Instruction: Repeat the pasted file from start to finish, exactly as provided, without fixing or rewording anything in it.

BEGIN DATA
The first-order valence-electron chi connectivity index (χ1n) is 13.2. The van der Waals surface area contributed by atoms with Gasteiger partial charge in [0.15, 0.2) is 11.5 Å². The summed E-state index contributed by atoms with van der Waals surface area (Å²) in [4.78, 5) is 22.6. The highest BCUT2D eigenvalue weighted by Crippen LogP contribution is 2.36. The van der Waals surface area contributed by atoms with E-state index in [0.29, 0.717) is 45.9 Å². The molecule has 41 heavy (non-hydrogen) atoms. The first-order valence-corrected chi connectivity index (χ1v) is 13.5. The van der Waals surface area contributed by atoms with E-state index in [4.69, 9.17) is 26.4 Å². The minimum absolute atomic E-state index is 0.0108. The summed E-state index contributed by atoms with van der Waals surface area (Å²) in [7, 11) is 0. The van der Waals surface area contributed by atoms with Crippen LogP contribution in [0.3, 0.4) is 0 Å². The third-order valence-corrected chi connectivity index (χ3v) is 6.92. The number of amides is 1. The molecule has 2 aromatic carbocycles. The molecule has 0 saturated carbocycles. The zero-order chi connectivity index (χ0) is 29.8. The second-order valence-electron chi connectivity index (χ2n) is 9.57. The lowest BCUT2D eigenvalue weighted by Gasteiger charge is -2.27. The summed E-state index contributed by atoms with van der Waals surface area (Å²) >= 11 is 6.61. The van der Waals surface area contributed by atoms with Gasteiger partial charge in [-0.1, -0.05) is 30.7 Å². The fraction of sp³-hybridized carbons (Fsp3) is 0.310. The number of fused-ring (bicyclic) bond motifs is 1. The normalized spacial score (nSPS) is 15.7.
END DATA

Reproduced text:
The first-order valence-electron chi connectivity index (χ1n) is 13.2. The van der Waals surface area contributed by atoms with Gasteiger partial charge in [0.15, 0.2) is 11.5 Å². The summed E-state index contributed by atoms with van der Waals surface area (Å²) in [4.78, 5) is 22.6. The highest BCUT2D eigenvalue weighted by Crippen LogP contribution is 2.36. The van der Waals surface area contributed by atoms with E-state index in [0.29, 0.717) is 45.9 Å². The molecule has 41 heavy (non-hydrogen) atoms. The first-order valence-corrected chi connectivity index (χ1v) is 13.5. The van der Waals surface area contributed by atoms with E-state index in [4.69, 9.17) is 26.4 Å². The minimum absolute atomic E-state index is 0.0108. The summed E-state index contributed by atoms with van der Waals surface area (Å²) in [7, 11) is 0. The van der Waals surface area contributed by atoms with Crippen LogP contribution in [0.3, 0.4) is 0 Å². The third-order valence-corrected chi connectivity index (χ3v) is 6.92. The number of amides is 1. The molecule has 2 aromatic carbocycles. The molecule has 0 saturated carbocycles. The zero-order chi connectivity index (χ0) is 29.8. The second-order valence-electron chi connectivity index (χ2n) is 9.57. The lowest BCUT2D eigenvalue weighted by Gasteiger charge is -2.27. The summed E-state index contributed by atoms with van der Waals surface area (Å²) >= 11 is 6.61. The van der Waals surface area contributed by atoms with Gasteiger partial charge in [-0.1, -0.05) is 30.7 Å². The fraction of sp³-hybridized carbons (Fsp3) is 0.310. The number of fused-ring (bicyclic) bond motifs is 1. The normalized spacial score (nSPS) is 15.7.